Here’s an old story about arrows. If you’ll indulge me, you’ll see how it relates to stress and Tinnitus…
The Two Arrows
In ancient times, arrows were used for hunting but also for war. Needless to say, if one of those arrows were to hit you, it would hurt.
It might even kill you.
That would be the first arrow, the physical one.
The second arrow would be mental, and it would rapidly follow the first.
It would likely come in the form of self-reflection, something like this;
“Why does this always happen to me?” “What’s going to happen now?” “How am I ever going to get over this pain?” “I really should have trained better to avoid arrows, what was I thinking?” And on and on it goes.
Shortly after the first arrow strikes, your mind goes on a rampage, adding to the pain of the first. You might even add a third, fourth or fifth arrow.
In the analogy, the first arrow represents the suffering we experience just by way of being human. Often, we don’t get what we want but, instead, get what we don’t want. And even if we do get what we want, we can’t hold on to it forever.
As they say, “That’s the way the cookie crumbles, baby”.
The second arrow (and third, fourth, fifth, and so on) represents our reaction to the suffering of the first arrow.
Importantly, while the first arrow may have been shot from some distant hilltop, the subsequent arrows come from within.
Now, at this point, you may be thinking, “I’m not an ancient warrior, what the heck does this have to with me?”
Let’s translate the two arrows into a modern example, shall we?
Let’s say you come home late from a business trip, only to find that your spouse has already gone to bed. Because you’re a kind and loving person, you decide to avoid turning on the light and waking your partner. So you get undressed in the dark and make your way to bed. On the way there, you stub your toe on the laptop your spouse left by the side of the bed, and it hurts.
That’s the first arrow.
The second arrow comes as you rub your aching toe in the dark, trying not to scream.
It may come out against your partner, “He/she is so inconsiderate, so selfish” “Here I was, being kind and considerate and he/she left that stupid laptop right in the way” “We’ve discussed this before and he/she doesn’t care about my feelings or needs”.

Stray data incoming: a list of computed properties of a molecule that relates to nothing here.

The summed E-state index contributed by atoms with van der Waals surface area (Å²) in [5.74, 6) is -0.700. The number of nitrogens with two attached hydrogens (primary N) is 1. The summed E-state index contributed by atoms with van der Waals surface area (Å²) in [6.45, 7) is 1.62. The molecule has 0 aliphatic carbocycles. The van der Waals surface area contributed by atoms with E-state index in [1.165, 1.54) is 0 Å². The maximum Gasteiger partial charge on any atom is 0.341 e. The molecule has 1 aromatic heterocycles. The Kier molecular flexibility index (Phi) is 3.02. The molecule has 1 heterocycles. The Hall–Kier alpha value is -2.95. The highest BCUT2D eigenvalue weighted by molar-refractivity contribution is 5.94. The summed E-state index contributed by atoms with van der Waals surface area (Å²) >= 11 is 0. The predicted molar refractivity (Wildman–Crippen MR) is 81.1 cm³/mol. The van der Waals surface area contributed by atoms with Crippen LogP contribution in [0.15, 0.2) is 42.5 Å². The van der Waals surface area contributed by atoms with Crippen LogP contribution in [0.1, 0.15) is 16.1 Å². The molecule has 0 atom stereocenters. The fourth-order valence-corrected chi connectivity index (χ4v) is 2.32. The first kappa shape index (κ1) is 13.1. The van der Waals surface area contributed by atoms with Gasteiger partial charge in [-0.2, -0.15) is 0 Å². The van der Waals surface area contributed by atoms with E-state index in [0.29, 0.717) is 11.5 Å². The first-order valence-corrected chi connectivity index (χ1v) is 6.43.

Or perhaps, the second arrow could come in the form of self-loathing, “I was so stupid to not have worn shoes” “I should have turned on the light”.
Or maybe it’s a combination of the two, you’re mad at your partner for leaving the laptop there and angry at yourself for having been considerate to someone who obviously doesn’t give a wit about you.
Regardless, long after the pain of the first arrow has faded, you are still feeling the sting of the second.
There is another way, the one that is obviously the intent of the ancient story. You could sit down on the closest chair, rub your toe until the pain goes away, make a mental note to raise the “laptop on the floor” issue a bit more forcefully in the morning and then get a good night’s sleep.
Same situation, many possible outcomes.
The key takeaway here is that you can learn to respond to stress, rather than react to it.
We humans have a phenomenal collection of maladaptive coping strategies; denial, workaholism, worry, busyness, substance abuse, overeating, etc. Since these are variously ineffective strategies, they all, invariably, end up adding to our level of stress, rather than diminishing it.
Are you beginning to recognize a connection to stress and Tinnitus in this story?
As part of this community, you either have Tinnitus or someone you love has it.
It’s the first arrow.
So what’s your second arrow? Denial? Anger? Apathy? Withdrawal?
Learning to recognize the maladaptive strategy is among the first orders of business. Next is getting a handle on your unconscious reaction.
Just how do you do that?
Prayer, meditation, hypnosis, yoga, tai chi, the list goes on.
The point is to get yourself into a quiet, reflective place and begin to connect with the arguments going on inside your head. And it’s important to not do so with judgment. Simply recognize the struggle and then let it go.
That’s the practice. To not be attached to good thoughts or bad, just to recognize them and release them. That’s how you learn to quietly nurse your aching toe in the dark without the need for a confrontation with yourself or your partner.
And that’s how you learn to accept the trauma of Tinnitus without judging or reacting, just accepting what is and letting it go.
And that will change your life, Tinnitus or not.
Another Person’s Perspective
Though I do a lot of writing here at Stop the Ringing, I am not a journalist or an author. In researching the story of the two arrows, I found an article from the Huffington Post that does a better job of reflecting on the application of this concept waaaaaaayyyyy better than I ever could. You can read that article here.